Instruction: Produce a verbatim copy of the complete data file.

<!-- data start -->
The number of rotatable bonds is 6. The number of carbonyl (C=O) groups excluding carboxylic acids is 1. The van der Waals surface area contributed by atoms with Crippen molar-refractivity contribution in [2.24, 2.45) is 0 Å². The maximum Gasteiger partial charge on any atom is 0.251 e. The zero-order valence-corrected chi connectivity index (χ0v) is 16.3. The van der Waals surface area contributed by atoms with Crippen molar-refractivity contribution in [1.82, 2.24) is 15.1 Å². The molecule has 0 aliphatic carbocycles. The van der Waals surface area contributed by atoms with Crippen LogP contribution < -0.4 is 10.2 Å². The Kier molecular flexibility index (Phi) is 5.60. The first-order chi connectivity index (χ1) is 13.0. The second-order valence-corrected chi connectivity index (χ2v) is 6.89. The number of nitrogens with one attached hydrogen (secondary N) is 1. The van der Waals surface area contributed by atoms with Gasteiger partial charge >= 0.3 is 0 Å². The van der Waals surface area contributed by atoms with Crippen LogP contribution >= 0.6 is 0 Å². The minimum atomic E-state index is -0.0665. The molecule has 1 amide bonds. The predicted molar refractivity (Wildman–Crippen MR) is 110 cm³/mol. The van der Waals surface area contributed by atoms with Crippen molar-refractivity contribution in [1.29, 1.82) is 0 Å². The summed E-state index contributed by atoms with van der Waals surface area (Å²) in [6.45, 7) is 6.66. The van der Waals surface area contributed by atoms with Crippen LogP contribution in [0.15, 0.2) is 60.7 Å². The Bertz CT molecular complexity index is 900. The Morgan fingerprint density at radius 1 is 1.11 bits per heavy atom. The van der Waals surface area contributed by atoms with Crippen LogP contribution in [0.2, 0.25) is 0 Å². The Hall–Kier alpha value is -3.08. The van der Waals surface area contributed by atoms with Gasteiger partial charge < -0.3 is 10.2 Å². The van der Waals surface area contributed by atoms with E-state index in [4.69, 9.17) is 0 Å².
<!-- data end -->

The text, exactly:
The number of rotatable bonds is 6. The number of carbonyl (C=O) groups excluding carboxylic acids is 1. The van der Waals surface area contributed by atoms with Crippen molar-refractivity contribution in [2.24, 2.45) is 0 Å². The maximum Gasteiger partial charge on any atom is 0.251 e. The zero-order valence-corrected chi connectivity index (χ0v) is 16.3. The van der Waals surface area contributed by atoms with Crippen molar-refractivity contribution in [1.82, 2.24) is 15.1 Å². The molecule has 0 aliphatic carbocycles. The van der Waals surface area contributed by atoms with Crippen LogP contribution < -0.4 is 10.2 Å². The Kier molecular flexibility index (Phi) is 5.60. The first-order chi connectivity index (χ1) is 13.0. The second-order valence-corrected chi connectivity index (χ2v) is 6.89. The number of nitrogens with one attached hydrogen (secondary N) is 1. The van der Waals surface area contributed by atoms with Gasteiger partial charge >= 0.3 is 0 Å². The van der Waals surface area contributed by atoms with Crippen LogP contribution >= 0.6 is 0 Å². The minimum atomic E-state index is -0.0665. The molecule has 1 amide bonds. The predicted molar refractivity (Wildman–Crippen MR) is 110 cm³/mol. The van der Waals surface area contributed by atoms with Crippen molar-refractivity contribution in [1.29, 1.82) is 0 Å². The summed E-state index contributed by atoms with van der Waals surface area (Å²) in [6.45, 7) is 6.66. The van der Waals surface area contributed by atoms with Crippen LogP contribution in [0.15, 0.2) is 60.7 Å². The Bertz CT molecular complexity index is 900. The Morgan fingerprint density at radius 1 is 1.11 bits per heavy atom. The van der Waals surface area contributed by atoms with Crippen LogP contribution in [0.2, 0.25) is 0 Å². The Hall–Kier alpha value is -3.08. The van der Waals surface area contributed by atoms with Gasteiger partial charge < -0.3 is 10.2 Å². The van der Waals surface area contributed by atoms with E-state index in [4.69, 9.17) is 0 Å².